The best-kept secret in town

By Sunday night, many people are done with the weekend and are busy steeling themselves for another week of work or school. But some people don’t want to think about next week, or they have Monday off.

If you’re a blues fan, and you’re open to going out that night, there’s a fine destination on the outskirts of Rancho Cordova on Sunday from 8 p.m. till midnight, when Big John & the Chosen Few hold court at Betty’s Kitchen and Bar, located at 9777 Lincoln Village Drive, which is just east of Bradshaw Road and south of Highway 50. Most of the time, the strip-mall sports bar is a restaurant that specializes in the more soulful side of Southern cuisine, and you can still get a good meal—smothered chicken, links, pork, sweet-potato pie and much more—when the band is playing.

Last Sunday, the setup was this: Slightly after 8 p.m., drummer Big John Evans and his band—guitarist Terry “B.T.” Jones, bassist Fred Collins and keyboard player Kevin Burton—along with conga player Robert Williams and tenor saxophonist Ben Lugo, both of whom play with the band occasionally, began playing at the far end of the bar.

Kicking off with a trademark shuffle, the band’s sound was tight but fluid, touching on Meters-like syncopated funk, 1960s organ-combo jazz and R&B instrumental music along the lines of Booker T. and the MG’s, in addition to the type of jazz-tinged blues that once emanated from South Texas. The band’s sound was enhanced greatly by its rhythm section of Evans, whose drumming at times had a Bernard Purdie-like fatback vibe, and bassist Collins, whose facility on his five-string instrument was astonishing at times. Customarily, the Chosen Few play the first set and then open a jam session up for the second and third sets.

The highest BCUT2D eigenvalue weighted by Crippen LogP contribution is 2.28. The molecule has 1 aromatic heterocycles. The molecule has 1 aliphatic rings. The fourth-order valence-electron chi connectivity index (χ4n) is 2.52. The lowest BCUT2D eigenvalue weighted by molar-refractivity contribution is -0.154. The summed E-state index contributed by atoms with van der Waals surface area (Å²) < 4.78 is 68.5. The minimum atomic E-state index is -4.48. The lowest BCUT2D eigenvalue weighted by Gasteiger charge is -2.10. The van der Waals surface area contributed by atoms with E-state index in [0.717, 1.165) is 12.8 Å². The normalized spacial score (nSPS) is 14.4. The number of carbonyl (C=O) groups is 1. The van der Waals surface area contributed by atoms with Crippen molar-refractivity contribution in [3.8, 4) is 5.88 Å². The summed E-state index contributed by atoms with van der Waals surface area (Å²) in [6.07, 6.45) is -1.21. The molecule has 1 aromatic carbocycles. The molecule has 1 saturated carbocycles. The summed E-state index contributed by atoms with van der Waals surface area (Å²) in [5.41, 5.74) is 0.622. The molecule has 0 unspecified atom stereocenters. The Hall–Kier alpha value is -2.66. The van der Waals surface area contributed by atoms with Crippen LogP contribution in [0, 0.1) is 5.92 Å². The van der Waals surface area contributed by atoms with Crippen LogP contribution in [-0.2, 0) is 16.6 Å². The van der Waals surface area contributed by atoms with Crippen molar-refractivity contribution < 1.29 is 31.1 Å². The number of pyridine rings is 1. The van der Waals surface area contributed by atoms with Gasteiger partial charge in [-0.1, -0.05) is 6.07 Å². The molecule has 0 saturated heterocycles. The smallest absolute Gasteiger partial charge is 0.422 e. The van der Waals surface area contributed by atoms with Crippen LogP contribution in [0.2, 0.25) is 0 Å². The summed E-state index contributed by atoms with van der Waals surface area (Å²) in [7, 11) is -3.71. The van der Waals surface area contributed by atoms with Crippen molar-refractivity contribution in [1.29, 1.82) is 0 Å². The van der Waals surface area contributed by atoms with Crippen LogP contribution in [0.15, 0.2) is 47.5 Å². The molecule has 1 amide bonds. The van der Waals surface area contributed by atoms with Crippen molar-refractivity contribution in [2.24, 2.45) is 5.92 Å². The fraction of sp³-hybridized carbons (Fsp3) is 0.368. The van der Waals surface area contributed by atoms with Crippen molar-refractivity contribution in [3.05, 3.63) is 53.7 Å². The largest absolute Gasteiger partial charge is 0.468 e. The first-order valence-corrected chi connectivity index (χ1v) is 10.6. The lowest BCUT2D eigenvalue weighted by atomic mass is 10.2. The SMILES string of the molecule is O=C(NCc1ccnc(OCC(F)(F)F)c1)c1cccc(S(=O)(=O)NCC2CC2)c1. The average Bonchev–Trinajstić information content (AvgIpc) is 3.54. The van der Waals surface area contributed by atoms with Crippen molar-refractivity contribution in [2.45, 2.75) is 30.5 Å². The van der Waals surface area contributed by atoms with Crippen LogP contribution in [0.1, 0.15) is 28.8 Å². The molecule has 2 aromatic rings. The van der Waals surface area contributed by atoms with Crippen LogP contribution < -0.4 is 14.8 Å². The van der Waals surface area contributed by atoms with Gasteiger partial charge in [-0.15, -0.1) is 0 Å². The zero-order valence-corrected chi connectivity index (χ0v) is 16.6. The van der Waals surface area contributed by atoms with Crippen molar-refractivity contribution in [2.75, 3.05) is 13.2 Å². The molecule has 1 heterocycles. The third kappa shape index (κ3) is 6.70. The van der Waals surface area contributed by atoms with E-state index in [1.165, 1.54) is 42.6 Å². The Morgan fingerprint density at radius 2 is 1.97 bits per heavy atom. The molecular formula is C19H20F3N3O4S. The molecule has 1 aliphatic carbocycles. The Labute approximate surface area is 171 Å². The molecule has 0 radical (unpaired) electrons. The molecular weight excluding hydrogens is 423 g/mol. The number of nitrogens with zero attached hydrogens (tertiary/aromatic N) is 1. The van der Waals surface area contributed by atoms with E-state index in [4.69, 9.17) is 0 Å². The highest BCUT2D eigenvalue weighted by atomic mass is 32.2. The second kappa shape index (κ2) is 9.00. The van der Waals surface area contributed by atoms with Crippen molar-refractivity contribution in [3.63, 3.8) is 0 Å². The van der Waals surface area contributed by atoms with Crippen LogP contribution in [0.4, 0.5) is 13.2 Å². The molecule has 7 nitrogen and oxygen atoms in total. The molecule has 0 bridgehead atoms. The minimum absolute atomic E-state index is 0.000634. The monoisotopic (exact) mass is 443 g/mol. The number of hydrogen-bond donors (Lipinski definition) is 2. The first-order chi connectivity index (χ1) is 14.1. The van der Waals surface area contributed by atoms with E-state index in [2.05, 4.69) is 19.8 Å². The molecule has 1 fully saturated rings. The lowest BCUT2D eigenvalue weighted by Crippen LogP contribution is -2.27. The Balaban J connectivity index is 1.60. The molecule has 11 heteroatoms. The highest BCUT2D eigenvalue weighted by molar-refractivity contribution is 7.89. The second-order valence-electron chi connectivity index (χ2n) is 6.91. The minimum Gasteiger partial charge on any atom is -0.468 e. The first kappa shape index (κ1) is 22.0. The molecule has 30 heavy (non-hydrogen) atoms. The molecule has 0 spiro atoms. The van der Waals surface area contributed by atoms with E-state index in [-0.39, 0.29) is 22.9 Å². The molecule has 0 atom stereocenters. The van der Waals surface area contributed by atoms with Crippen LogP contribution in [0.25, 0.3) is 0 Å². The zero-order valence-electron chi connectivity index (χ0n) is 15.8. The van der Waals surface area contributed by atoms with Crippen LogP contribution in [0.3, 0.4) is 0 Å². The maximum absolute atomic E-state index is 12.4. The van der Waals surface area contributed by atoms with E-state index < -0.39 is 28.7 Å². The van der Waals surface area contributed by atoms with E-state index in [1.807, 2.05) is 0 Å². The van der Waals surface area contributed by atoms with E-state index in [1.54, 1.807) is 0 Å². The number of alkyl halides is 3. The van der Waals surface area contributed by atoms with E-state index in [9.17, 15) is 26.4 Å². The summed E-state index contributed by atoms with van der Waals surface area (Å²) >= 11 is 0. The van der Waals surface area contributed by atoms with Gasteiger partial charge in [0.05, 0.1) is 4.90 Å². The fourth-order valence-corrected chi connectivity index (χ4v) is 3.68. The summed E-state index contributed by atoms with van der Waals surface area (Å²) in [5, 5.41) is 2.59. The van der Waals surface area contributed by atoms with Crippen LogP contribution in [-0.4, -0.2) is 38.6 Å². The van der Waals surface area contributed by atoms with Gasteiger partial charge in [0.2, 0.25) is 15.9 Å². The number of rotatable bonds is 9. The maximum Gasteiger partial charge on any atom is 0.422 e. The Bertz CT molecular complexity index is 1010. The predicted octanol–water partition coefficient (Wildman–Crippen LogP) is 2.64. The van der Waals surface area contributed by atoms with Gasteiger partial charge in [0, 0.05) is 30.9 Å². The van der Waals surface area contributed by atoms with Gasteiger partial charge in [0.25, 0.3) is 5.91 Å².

Usually, that’s when people start taking turns onstage. On this Sunday, however, a touring band from Merced, led by a blues harpist named Cookie Jackson, took over, and its harder-edged Stevie Ray Vaughan style stood in contrast with the more liquid groove the Chosen Few were laying down. The guitarist, in particular, seemed to feel the need to punctuate any quiet space with Stevie-isms from his red Stratocaster; the band started out energetic but quickly became annoying. Just as in other genres, the art of playing good blues is as much about shaping the space between the notes as it is about making the notes themselves. After Jackson finished, the Chosen Few began their second set, and other guests—saxophonists, guitarists and singers—began sitting in.

Evans has been playing Betty’s Kitchen for about two years now, beginning with a trio. He moved to town from the Bay Area more than a decade ago to play drums with the late Johnny Heartsman, after Heartsman’s drummer, Rex Kline, died, and he has played with a number of other blues players. As Big John puts it cryptically when you call his band’s hotline, “You’ve found the best-kept secret in town.” He ain’t lying.